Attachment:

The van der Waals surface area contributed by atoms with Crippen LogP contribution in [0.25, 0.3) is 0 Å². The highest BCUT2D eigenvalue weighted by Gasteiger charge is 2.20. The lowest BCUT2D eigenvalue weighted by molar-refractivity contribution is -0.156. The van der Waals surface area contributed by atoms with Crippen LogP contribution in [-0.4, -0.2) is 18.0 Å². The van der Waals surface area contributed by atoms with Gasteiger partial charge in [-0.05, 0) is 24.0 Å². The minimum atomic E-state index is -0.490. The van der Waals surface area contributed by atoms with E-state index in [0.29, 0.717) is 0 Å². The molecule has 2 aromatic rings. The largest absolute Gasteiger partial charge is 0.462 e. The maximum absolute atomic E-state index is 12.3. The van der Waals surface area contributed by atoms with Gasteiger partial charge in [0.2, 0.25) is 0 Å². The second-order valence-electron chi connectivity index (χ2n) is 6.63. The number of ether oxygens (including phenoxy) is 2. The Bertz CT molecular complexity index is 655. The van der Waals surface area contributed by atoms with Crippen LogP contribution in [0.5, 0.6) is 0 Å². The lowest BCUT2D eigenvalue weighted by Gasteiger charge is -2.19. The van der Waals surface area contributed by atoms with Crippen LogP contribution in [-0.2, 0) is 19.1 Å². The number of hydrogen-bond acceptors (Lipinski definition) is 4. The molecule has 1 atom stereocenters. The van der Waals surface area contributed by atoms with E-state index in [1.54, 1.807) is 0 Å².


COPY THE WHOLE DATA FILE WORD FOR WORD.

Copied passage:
The van der Waals surface area contributed by atoms with Crippen LogP contribution in [0.25, 0.3) is 0 Å². The highest BCUT2D eigenvalue weighted by Gasteiger charge is 2.20. The lowest BCUT2D eigenvalue weighted by molar-refractivity contribution is -0.156. The van der Waals surface area contributed by atoms with Crippen LogP contribution in [-0.4, -0.2) is 18.0 Å². The van der Waals surface area contributed by atoms with Gasteiger partial charge in [-0.05, 0) is 24.0 Å². The minimum atomic E-state index is -0.490. The van der Waals surface area contributed by atoms with E-state index in [0.29, 0.717) is 0 Å². The molecule has 2 aromatic rings. The largest absolute Gasteiger partial charge is 0.462 e. The maximum absolute atomic E-state index is 12.3. The van der Waals surface area contributed by atoms with Gasteiger partial charge in [0.2, 0.25) is 0 Å². The second-order valence-electron chi connectivity index (χ2n) is 6.63. The number of ether oxygens (including phenoxy) is 2. The Bertz CT molecular complexity index is 655. The van der Waals surface area contributed by atoms with Crippen LogP contribution in [0.5, 0.6) is 0 Å². The lowest BCUT2D eigenvalue weighted by Gasteiger charge is -2.19. The van der Waals surface area contributed by atoms with Crippen LogP contribution in [-0.2, 0) is 19.1 Å². The number of hydrogen-bond acceptors (Lipinski definition) is 4. The molecule has 1 atom stereocenters. The van der Waals surface area contributed by atoms with E-state index in [1.54, 1.807) is 0 Å².